India and Pakistan claim divided Kashmir in its entirety. Most Kashmiris support the rebel cause that the territory be united either under Pakistani rule or as an independent country while also participating in civilian street protests against Indian control.
Rebels have been fighting Indian control since 1989. India accuses Pakistan of arming and training the rebels, a charge Pakistan denies. Nearly 70,000 people have been killed in the uprising and the ensuing Indian military crackdown.
Indian health ministry Wednesday morning said 37 new deaths of COVID-19, besides an additional 999 positive cases were reported since Tuesday evening across the country, taking the number of deaths to 640 and confirmed cases to 19,984.
"As on 8:00 a.m. local time, today, 640 deaths related to novel coronavirus have been recorded in the country," reads the information released by the ministry.
According to health ministry officials, so far 3,870 people have been discharged from hospitals.
Wednesday marks the 29th straight day of ongoing lockdown across the country, which was announced on March 25 and has been extended until May 3.
India recorded its biggest single-day spike in coronavirus cases on Monday as the government eased one of the world's strictest lockdowns to allow some manufacturing and agricultural activity to resume.
An additional 1,553 cases were reported over 24 hours, raising the national total past 17,000. At least 543 people have died from COVID-19, the respiratory disease caused by the virus, and epidemiologists forecast the peak may not be reached before June.
The shelter-in-place orders imposed in India on March 24 halted all but essential services, sparking an exodus of migrant workers and people who survive on daily wages out of India's cities and toward villages in rural areas. Authorities picked up travelers in a fleet of buses and quarantined many of them in empty schools and other public buildings for 14 days.
Starting Monday, limited industry and farming were allowed to resume where employers could meet social distancing and hygiene norms, and migrant workers were allowed to travel within states to factories, farms and other work sites.
"In the event a group of migrants wish to return to their places of work within the state where they are presently located, they would be screened and those who are asymptomatic would be transported to their respective places of work," India's home ministry said in a letter to state governments.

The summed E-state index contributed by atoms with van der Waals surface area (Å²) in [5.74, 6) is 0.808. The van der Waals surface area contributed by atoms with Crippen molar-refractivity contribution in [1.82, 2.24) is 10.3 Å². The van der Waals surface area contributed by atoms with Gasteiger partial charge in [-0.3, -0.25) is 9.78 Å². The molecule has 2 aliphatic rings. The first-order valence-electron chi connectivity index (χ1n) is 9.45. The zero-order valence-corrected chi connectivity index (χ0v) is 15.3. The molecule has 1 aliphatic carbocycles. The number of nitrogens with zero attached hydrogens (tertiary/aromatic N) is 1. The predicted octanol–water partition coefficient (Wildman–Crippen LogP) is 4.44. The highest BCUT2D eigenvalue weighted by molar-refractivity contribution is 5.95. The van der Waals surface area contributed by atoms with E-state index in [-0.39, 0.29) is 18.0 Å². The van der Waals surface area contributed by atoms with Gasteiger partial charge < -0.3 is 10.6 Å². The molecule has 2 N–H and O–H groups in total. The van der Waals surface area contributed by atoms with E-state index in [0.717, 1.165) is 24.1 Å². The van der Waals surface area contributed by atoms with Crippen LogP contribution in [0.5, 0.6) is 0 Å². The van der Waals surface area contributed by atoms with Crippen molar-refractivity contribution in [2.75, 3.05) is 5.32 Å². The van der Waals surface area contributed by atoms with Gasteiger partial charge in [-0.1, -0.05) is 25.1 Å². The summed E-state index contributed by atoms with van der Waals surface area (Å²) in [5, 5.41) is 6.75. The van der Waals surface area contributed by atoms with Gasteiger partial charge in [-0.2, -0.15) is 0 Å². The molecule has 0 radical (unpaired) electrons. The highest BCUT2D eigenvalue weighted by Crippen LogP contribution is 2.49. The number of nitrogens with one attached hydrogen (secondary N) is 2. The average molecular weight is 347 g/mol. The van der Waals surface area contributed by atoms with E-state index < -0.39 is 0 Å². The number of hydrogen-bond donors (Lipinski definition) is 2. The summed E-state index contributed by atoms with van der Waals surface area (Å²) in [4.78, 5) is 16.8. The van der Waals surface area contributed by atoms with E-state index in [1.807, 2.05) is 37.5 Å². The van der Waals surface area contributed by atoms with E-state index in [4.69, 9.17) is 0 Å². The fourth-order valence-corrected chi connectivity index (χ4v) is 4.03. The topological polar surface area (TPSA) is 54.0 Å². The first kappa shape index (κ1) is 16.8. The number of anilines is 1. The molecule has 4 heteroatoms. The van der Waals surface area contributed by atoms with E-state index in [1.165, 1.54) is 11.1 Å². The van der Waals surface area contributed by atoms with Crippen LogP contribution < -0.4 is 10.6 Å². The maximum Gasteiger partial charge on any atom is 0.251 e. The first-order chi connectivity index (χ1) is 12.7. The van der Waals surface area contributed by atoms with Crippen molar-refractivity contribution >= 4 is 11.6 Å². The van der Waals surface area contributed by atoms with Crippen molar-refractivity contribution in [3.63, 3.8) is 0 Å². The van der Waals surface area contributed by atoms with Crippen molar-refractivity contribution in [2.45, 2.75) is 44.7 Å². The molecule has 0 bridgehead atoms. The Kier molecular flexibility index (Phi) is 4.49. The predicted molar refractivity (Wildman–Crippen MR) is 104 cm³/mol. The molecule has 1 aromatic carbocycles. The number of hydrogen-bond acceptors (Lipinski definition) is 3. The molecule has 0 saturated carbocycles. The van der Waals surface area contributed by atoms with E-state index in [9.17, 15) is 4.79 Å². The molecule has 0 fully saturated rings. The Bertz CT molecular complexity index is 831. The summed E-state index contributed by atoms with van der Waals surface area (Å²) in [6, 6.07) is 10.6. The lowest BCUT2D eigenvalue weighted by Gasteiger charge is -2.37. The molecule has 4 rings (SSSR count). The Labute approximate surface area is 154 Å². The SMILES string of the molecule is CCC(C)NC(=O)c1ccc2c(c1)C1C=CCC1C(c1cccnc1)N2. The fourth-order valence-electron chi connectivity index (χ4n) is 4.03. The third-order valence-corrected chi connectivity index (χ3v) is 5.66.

However, government surveys in the central Indian state of Maharashtra, the worst-hit by the virus, have suggested few companies eligible to restart operations can do so because they are required to transport and shelter workers as a virus-prevention measure.
While a partial lifting of a curfew permitted the restart of coal plants and oil refineries, animal feed and agro-industry, and other labor-intensive manufacturing such as brick kilns, much of the country remained under lockdown.
India's airspace was closed to commercial traffic, its passenger rail system, buses and metros were halted, e-commerce was restricted to food and other essentials, and schools, stadiums and houses of worship remained closed until May 3.
India is also continuing to ramp up testing, build up stocks of ventilators and personal protective equipment and prepare makeshift isolation wards and dedicated COVID-19 hospitals.
In Mumbai, the capital of Maharashtra and home to Asia's largest slum, city authorities were planning to administer hydroxycloroquine to thousands of slum-dwellers over 14 days to gauge whether the drug helped to slow the spread of the disease in a place where social distancing norms aren't possible to achieve. It was unclear how many people would participate in the experiment, or when it would begin.
President Donald Trump has touted the malaria drug to treat COVID-19, though its efficacy against the disease is unproven.